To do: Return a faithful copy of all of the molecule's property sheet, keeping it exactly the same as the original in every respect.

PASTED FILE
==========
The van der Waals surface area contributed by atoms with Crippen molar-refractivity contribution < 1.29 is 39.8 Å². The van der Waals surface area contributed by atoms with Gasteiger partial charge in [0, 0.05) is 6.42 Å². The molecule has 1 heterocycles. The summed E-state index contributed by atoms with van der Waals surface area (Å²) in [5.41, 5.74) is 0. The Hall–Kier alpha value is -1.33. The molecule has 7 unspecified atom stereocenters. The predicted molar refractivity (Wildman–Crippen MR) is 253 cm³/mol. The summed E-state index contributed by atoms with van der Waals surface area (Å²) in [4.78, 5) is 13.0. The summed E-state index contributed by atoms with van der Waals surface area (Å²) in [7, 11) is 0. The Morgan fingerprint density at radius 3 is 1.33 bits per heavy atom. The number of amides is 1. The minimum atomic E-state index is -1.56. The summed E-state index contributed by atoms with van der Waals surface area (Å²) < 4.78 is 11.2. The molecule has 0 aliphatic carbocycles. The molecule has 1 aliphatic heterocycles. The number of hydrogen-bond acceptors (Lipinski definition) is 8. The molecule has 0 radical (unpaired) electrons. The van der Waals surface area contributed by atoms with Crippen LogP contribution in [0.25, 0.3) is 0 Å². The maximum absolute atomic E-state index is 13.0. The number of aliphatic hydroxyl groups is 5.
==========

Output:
The van der Waals surface area contributed by atoms with Crippen molar-refractivity contribution < 1.29 is 39.8 Å². The van der Waals surface area contributed by atoms with Gasteiger partial charge in [0, 0.05) is 6.42 Å². The molecule has 1 heterocycles. The summed E-state index contributed by atoms with van der Waals surface area (Å²) in [5.41, 5.74) is 0. The Hall–Kier alpha value is -1.33. The molecule has 7 unspecified atom stereocenters. The predicted molar refractivity (Wildman–Crippen MR) is 253 cm³/mol. The summed E-state index contributed by atoms with van der Waals surface area (Å²) in [4.78, 5) is 13.0. The summed E-state index contributed by atoms with van der Waals surface area (Å²) in [7, 11) is 0. The Morgan fingerprint density at radius 3 is 1.33 bits per heavy atom. The number of amides is 1. The minimum atomic E-state index is -1.56. The summed E-state index contributed by atoms with van der Waals surface area (Å²) < 4.78 is 11.2. The molecule has 0 aliphatic carbocycles. The molecule has 1 aliphatic heterocycles. The number of hydrogen-bond acceptors (Lipinski definition) is 8. The molecule has 0 radical (unpaired) electrons. The van der Waals surface area contributed by atoms with Crippen LogP contribution in [0.25, 0.3) is 0 Å². The maximum absolute atomic E-state index is 13.0. The number of aliphatic hydroxyl groups is 5.